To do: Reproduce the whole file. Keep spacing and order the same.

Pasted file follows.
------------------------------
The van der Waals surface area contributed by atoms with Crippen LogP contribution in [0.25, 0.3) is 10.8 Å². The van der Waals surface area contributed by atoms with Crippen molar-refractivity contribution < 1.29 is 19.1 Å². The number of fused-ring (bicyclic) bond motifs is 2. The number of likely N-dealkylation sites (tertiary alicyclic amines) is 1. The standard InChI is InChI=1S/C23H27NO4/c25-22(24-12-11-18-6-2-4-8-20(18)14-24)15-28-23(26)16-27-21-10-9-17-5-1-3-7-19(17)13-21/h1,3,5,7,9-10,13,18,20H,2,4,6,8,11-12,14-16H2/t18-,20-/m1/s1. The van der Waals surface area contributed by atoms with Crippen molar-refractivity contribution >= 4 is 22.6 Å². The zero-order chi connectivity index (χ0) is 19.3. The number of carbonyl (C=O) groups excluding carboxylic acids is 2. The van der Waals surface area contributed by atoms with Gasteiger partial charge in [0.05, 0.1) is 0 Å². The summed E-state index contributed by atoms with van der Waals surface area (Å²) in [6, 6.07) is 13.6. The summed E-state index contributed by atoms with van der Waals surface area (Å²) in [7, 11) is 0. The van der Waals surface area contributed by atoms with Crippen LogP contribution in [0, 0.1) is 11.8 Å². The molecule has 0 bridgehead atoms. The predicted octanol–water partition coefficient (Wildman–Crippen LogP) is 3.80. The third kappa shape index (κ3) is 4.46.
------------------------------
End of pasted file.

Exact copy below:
The van der Waals surface area contributed by atoms with Crippen LogP contribution in [0.25, 0.3) is 10.8 Å². The van der Waals surface area contributed by atoms with Crippen molar-refractivity contribution < 1.29 is 19.1 Å². The number of fused-ring (bicyclic) bond motifs is 2. The number of likely N-dealkylation sites (tertiary alicyclic amines) is 1. The standard InChI is InChI=1S/C23H27NO4/c25-22(24-12-11-18-6-2-4-8-20(18)14-24)15-28-23(26)16-27-21-10-9-17-5-1-3-7-19(17)13-21/h1,3,5,7,9-10,13,18,20H,2,4,6,8,11-12,14-16H2/t18-,20-/m1/s1. The van der Waals surface area contributed by atoms with Crippen molar-refractivity contribution >= 4 is 22.6 Å². The zero-order chi connectivity index (χ0) is 19.3. The number of carbonyl (C=O) groups excluding carboxylic acids is 2. The van der Waals surface area contributed by atoms with Gasteiger partial charge in [0.05, 0.1) is 0 Å². The summed E-state index contributed by atoms with van der Waals surface area (Å²) in [6, 6.07) is 13.6. The summed E-state index contributed by atoms with van der Waals surface area (Å²) in [7, 11) is 0. The van der Waals surface area contributed by atoms with Crippen LogP contribution in [0, 0.1) is 11.8 Å². The molecule has 0 bridgehead atoms. The predicted octanol–water partition coefficient (Wildman–Crippen LogP) is 3.80. The third kappa shape index (κ3) is 4.46.